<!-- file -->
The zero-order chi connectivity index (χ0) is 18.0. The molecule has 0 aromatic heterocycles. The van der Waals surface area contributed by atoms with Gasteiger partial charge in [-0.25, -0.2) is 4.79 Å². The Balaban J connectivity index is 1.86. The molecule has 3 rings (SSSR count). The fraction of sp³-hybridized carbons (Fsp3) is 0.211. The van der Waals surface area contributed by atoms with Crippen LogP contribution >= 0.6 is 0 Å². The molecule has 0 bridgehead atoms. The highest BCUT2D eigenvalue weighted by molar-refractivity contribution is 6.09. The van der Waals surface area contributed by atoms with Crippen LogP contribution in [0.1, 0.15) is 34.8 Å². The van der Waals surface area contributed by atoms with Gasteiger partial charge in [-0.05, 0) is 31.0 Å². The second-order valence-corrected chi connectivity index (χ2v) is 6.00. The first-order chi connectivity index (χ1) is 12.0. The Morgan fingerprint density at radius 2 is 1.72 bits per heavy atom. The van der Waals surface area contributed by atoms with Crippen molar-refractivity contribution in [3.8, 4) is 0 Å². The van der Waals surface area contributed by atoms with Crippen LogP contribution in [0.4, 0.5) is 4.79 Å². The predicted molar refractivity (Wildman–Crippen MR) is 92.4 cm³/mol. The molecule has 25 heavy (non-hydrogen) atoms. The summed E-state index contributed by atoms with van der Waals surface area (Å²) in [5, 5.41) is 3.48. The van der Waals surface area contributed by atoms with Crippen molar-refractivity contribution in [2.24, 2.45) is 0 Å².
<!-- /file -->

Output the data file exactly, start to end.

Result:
The zero-order chi connectivity index (χ0) is 18.0. The molecule has 0 aromatic heterocycles. The van der Waals surface area contributed by atoms with Gasteiger partial charge in [-0.25, -0.2) is 4.79 Å². The Balaban J connectivity index is 1.86. The molecule has 3 rings (SSSR count). The fraction of sp³-hybridized carbons (Fsp3) is 0.211. The van der Waals surface area contributed by atoms with Crippen LogP contribution >= 0.6 is 0 Å². The molecule has 0 bridgehead atoms. The highest BCUT2D eigenvalue weighted by molar-refractivity contribution is 6.09. The van der Waals surface area contributed by atoms with Crippen LogP contribution in [0.1, 0.15) is 34.8 Å². The van der Waals surface area contributed by atoms with Gasteiger partial charge in [-0.05, 0) is 31.0 Å². The second-order valence-corrected chi connectivity index (χ2v) is 6.00. The first-order chi connectivity index (χ1) is 12.0. The Morgan fingerprint density at radius 2 is 1.72 bits per heavy atom. The van der Waals surface area contributed by atoms with Crippen molar-refractivity contribution in [3.8, 4) is 0 Å². The van der Waals surface area contributed by atoms with Crippen LogP contribution in [0.4, 0.5) is 4.79 Å². The predicted molar refractivity (Wildman–Crippen MR) is 92.4 cm³/mol. The molecule has 25 heavy (non-hydrogen) atoms. The summed E-state index contributed by atoms with van der Waals surface area (Å²) in [5, 5.41) is 3.48. The van der Waals surface area contributed by atoms with Crippen molar-refractivity contribution in [2.24, 2.45) is 0 Å².